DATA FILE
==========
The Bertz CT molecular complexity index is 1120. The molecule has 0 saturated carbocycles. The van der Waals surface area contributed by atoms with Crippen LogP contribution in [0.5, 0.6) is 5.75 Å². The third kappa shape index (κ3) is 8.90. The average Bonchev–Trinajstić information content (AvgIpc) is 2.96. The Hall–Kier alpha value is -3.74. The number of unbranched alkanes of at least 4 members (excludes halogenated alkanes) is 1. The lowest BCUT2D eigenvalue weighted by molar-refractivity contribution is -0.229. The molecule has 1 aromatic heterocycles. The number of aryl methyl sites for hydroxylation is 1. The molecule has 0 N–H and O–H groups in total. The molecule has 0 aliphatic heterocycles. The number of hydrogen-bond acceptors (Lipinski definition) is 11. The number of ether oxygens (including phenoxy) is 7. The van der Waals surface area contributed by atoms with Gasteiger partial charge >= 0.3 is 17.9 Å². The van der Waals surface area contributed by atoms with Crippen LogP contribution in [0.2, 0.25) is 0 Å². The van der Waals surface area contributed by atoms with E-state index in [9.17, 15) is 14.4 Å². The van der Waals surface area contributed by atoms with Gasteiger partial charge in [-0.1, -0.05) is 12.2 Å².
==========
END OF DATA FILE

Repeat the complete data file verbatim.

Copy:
The Bertz CT molecular complexity index is 1120. The molecule has 0 saturated carbocycles. The van der Waals surface area contributed by atoms with Crippen LogP contribution in [0.5, 0.6) is 5.75 Å². The third kappa shape index (κ3) is 8.90. The average Bonchev–Trinajstić information content (AvgIpc) is 2.96. The Hall–Kier alpha value is -3.74. The number of unbranched alkanes of at least 4 members (excludes halogenated alkanes) is 1. The lowest BCUT2D eigenvalue weighted by molar-refractivity contribution is -0.229. The molecule has 1 aromatic heterocycles. The number of aryl methyl sites for hydroxylation is 1. The molecule has 0 N–H and O–H groups in total. The molecule has 0 aliphatic heterocycles. The number of hydrogen-bond acceptors (Lipinski definition) is 11. The number of ether oxygens (including phenoxy) is 7. The van der Waals surface area contributed by atoms with Gasteiger partial charge >= 0.3 is 17.9 Å². The van der Waals surface area contributed by atoms with Crippen LogP contribution in [0.2, 0.25) is 0 Å². The van der Waals surface area contributed by atoms with E-state index in [9.17, 15) is 14.4 Å². The van der Waals surface area contributed by atoms with Gasteiger partial charge in [-0.1, -0.05) is 12.2 Å².